My screenname was W3bG3m20, because I was a baseball player. When I hit enter, my message was sent with the crack of a bat. I was cut from the freshman baseball team but damn that name was fresh.
I kept my hoes in rotation. There was the girl in my class who I constantly hit with the “This geometry homework sucks,” convinced that our mutual dislike for shapes and angles was indicative of something more, and would one day lead to us practicing some geometry of our own.
There was the girl who lived a few streets down and went to a different school that I never saw in person, whose screenname I’m pretty sure I got from my friend. (Not my proudest moment). She was always greeted with the classic, “Heyy :)” and rarely responded.
And then there was the girl from New Jersey, whose number I had snagged on the 8th grade trip to D.C. I don’t know what I expected out of her–I just liked talking to her cause she was hot. And I knew she was a little minx because she had a font like this. (In the interest of honesty I will admit that I didn’t actually get this girl’s number. Our groups of friends swapped numbers on a dinner cruise. I never said a word to her in person.)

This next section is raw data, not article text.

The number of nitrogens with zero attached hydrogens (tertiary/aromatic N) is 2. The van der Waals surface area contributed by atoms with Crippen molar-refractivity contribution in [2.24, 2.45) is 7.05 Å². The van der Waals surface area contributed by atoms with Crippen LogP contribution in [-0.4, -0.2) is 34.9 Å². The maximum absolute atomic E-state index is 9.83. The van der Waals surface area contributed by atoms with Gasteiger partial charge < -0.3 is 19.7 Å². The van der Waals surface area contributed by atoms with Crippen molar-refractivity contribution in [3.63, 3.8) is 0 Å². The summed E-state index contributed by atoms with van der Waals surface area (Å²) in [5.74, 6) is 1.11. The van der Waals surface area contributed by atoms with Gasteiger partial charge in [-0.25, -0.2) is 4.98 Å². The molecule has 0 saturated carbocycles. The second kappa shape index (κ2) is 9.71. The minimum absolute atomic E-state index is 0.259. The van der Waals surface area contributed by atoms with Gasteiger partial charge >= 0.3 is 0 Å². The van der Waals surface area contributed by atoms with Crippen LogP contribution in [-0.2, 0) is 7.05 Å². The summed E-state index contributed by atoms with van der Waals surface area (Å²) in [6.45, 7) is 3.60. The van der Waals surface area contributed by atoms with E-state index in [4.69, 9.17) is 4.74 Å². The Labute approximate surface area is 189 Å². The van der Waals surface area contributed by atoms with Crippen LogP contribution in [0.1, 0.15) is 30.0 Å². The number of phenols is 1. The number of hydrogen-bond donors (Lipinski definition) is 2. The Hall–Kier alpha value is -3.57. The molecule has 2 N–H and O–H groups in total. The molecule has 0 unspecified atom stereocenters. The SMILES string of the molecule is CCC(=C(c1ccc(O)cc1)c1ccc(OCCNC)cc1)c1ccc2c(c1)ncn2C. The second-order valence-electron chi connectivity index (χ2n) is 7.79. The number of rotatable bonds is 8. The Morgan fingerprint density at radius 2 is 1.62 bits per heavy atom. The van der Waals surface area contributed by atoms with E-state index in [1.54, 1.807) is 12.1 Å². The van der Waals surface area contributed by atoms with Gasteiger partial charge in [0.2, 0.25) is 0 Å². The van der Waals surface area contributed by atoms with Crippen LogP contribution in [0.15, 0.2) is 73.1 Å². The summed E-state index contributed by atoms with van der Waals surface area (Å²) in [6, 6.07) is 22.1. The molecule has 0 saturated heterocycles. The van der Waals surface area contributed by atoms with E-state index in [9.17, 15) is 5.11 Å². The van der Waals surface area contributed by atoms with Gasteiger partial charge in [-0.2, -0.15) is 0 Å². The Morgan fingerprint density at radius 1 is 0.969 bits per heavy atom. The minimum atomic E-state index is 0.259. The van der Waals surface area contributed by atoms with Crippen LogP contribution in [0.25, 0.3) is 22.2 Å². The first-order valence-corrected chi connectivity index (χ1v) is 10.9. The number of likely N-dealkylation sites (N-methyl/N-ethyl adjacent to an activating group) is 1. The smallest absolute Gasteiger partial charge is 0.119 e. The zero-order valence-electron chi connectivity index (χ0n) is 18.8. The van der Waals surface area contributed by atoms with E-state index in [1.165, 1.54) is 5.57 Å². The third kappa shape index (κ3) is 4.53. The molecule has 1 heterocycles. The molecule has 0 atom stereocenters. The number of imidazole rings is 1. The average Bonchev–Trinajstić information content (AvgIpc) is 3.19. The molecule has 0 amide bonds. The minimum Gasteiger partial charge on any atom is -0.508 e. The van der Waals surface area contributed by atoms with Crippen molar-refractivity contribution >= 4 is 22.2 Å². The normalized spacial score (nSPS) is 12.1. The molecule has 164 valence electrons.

The away message was my most refined technique. It was a subtle way to get sympathy, and maybe something more. I’d often leave the classic “…” or something cryptic like “I just can’t win.” Occasionally, I’d leave a song lyric, and it sometimes worked. Sometimes my hoes reached out to me, especially that little minx from New Jersey. Most of the time, however, it was my friends messaging me to assure me that the “Mr. Brightside” lyrics I’d left were “gayyyyyyy.”
This might all sound like a waste of time and energy. But I did have my successes. Once, the girl from my geometry class posted a segment of our conversation into her buddy info. For those of you who ever had AIM, you know that means she wanted to bang. It’s too bad I could barely talk to her in person.